An analysis of agenda setting : the management of the New England road landfill site in the Msunduzi Municipality.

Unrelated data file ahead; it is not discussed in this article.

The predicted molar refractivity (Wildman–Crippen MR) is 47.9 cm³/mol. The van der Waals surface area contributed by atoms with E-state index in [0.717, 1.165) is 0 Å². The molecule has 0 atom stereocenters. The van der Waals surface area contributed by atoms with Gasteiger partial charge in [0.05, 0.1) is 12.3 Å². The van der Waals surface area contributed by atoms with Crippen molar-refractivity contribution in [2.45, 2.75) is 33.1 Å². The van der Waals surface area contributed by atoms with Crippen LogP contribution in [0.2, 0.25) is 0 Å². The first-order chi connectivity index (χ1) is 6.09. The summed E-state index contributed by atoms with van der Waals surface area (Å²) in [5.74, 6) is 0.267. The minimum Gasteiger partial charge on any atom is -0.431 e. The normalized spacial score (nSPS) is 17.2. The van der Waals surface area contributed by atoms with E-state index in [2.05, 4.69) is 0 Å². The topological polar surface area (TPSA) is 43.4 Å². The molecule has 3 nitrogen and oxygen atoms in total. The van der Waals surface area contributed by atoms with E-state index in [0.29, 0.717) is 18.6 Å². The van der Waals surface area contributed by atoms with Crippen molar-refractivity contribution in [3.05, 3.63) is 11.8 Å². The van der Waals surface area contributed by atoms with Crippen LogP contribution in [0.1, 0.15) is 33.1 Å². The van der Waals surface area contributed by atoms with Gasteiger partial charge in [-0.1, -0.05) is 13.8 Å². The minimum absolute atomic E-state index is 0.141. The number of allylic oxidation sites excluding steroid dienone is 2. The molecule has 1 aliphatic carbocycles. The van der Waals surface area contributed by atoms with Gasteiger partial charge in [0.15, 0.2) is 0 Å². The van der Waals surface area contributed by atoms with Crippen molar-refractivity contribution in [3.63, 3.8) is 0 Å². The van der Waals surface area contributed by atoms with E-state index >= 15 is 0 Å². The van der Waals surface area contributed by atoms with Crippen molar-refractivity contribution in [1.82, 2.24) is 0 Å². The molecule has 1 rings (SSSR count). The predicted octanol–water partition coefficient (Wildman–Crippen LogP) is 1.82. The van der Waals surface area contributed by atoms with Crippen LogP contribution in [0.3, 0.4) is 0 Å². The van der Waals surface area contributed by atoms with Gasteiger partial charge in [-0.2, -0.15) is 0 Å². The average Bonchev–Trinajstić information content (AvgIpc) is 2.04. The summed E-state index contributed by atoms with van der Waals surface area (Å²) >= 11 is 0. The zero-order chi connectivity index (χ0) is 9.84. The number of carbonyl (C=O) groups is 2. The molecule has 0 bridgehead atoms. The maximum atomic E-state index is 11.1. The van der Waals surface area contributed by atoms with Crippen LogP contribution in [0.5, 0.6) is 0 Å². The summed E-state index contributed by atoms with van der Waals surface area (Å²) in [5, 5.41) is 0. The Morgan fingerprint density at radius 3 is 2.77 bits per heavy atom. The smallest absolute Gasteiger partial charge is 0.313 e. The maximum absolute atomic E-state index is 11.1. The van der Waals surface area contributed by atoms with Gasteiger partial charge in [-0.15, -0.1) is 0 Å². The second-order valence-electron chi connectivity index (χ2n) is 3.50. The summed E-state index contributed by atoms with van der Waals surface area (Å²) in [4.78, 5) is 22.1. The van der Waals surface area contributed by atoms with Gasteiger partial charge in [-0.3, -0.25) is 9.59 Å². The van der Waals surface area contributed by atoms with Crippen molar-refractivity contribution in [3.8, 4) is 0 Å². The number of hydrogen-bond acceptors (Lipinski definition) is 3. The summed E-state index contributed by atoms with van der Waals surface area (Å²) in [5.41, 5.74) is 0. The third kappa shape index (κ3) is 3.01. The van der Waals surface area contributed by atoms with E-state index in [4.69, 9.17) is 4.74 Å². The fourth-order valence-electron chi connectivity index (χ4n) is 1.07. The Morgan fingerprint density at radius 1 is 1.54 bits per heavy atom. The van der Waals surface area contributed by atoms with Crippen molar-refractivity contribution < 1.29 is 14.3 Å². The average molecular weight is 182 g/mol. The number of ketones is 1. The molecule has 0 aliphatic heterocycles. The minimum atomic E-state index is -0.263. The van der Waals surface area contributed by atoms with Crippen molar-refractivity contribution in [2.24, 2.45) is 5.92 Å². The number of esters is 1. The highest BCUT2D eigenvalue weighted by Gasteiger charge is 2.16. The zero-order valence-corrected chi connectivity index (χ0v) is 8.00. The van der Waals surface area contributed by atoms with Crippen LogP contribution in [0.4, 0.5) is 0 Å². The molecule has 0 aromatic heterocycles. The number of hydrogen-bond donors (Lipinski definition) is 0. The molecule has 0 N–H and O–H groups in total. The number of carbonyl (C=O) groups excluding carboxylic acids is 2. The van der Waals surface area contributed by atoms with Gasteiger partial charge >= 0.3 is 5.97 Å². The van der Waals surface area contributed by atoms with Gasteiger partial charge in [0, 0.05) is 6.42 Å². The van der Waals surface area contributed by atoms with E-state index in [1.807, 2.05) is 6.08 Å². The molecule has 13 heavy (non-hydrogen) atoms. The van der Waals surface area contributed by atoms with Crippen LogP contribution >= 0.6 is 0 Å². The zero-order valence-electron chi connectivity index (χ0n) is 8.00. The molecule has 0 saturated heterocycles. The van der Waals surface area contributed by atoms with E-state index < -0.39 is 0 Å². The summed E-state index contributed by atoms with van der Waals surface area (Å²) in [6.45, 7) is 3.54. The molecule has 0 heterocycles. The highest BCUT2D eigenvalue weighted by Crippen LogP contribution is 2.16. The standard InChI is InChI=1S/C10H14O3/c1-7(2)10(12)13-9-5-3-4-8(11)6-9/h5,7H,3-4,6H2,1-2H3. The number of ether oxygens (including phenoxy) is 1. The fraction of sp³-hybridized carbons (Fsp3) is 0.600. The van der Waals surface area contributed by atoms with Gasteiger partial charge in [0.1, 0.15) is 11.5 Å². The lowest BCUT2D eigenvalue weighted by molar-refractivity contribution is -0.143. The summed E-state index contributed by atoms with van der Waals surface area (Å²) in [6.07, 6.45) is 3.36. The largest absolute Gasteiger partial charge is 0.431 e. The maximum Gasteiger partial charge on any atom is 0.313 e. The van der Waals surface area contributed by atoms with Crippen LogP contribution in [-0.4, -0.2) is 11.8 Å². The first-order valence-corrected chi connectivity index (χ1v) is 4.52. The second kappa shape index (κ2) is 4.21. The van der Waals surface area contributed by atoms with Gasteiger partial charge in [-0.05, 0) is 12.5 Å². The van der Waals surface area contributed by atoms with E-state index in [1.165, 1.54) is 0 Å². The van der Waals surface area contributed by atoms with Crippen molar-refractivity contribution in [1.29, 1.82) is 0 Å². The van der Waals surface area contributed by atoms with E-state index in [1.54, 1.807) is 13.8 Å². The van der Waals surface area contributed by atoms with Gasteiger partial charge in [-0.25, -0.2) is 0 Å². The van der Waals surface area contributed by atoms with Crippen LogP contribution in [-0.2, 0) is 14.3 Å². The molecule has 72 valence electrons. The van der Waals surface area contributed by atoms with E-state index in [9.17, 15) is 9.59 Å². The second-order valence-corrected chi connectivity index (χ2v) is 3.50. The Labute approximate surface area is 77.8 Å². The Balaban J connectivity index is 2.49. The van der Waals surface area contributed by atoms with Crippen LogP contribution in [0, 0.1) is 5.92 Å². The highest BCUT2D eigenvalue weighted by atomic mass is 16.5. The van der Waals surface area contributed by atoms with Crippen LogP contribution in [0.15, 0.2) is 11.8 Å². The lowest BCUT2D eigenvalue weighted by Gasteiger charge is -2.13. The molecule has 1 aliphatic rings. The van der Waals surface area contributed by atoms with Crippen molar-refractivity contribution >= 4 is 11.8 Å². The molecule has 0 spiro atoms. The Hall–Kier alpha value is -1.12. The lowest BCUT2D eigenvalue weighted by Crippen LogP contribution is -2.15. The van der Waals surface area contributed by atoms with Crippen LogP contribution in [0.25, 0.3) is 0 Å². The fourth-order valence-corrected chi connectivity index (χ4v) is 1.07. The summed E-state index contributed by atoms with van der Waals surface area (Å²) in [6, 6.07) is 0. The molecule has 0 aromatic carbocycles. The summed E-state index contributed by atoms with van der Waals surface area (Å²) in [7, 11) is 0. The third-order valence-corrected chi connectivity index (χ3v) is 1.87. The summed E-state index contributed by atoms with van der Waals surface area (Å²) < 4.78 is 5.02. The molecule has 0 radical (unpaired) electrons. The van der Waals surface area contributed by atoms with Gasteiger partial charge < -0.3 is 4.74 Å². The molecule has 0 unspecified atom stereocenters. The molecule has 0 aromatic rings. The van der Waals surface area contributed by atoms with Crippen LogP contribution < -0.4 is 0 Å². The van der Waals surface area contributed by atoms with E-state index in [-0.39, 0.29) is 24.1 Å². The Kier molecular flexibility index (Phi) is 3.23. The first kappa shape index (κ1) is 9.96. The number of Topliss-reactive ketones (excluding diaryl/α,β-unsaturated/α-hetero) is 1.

The constitutional democracy in South Africa, ushered in by the first democratic elections of 1994, has opened up opportunities for the rise of various issues that were previously marginalised. The current political dispensation, supported by new progressive legislation, has rendered reckless management of waste management unacceptable. As a result, the management of waste, particularly the dominant landfill site waste management facilities, has come under increasing scrutiny from civil society organisations, the public and affected communities. Whilst the new constitutional order has demarcated responsibility for the management of solid waste, reality indicates that in spite of various legislative attempts to ensure the institutionalisation of sound and integrated waste management, solid waste is still poorly managed by responsible authorities. It has also been evident that many municipalities in South Africa still rely on the problematic landfill sites as the dominant waste disposal facility, this despite the obvious environmental problems that land filling engenders. It has been noted that waste problems are still marginalised from the mainstream development initiatives of responsible municipalities. The poor management of solid waste and the negation of responsibility, as in the case in the Msunduzi Municipality, are indicative of the politics involved in the identification of policy issues that government attends to from the available pool of existing social concerns. The failure to find policy solutions to identified waste problems in the Msunduzi Municipality has provoked questions around how policy issues negotiate their way onto the government agenda. The biggest issue from a public policy perspective is how does government decide on which issues they will address amongst the numerous and equally pressing social problems that warrant government attention. Using Kingdon‟s agenda-setting theory, this dissertation found that problem definition, policy dynamics and political interests all play influential roles in the agenda status of social problems and whether they are addressed or not. As a result, the study argues that there must be positive interaction between the three, problem, policy and political streams, in order to produce a solution to the policy issues of waste management in the Msunduzi Municipality.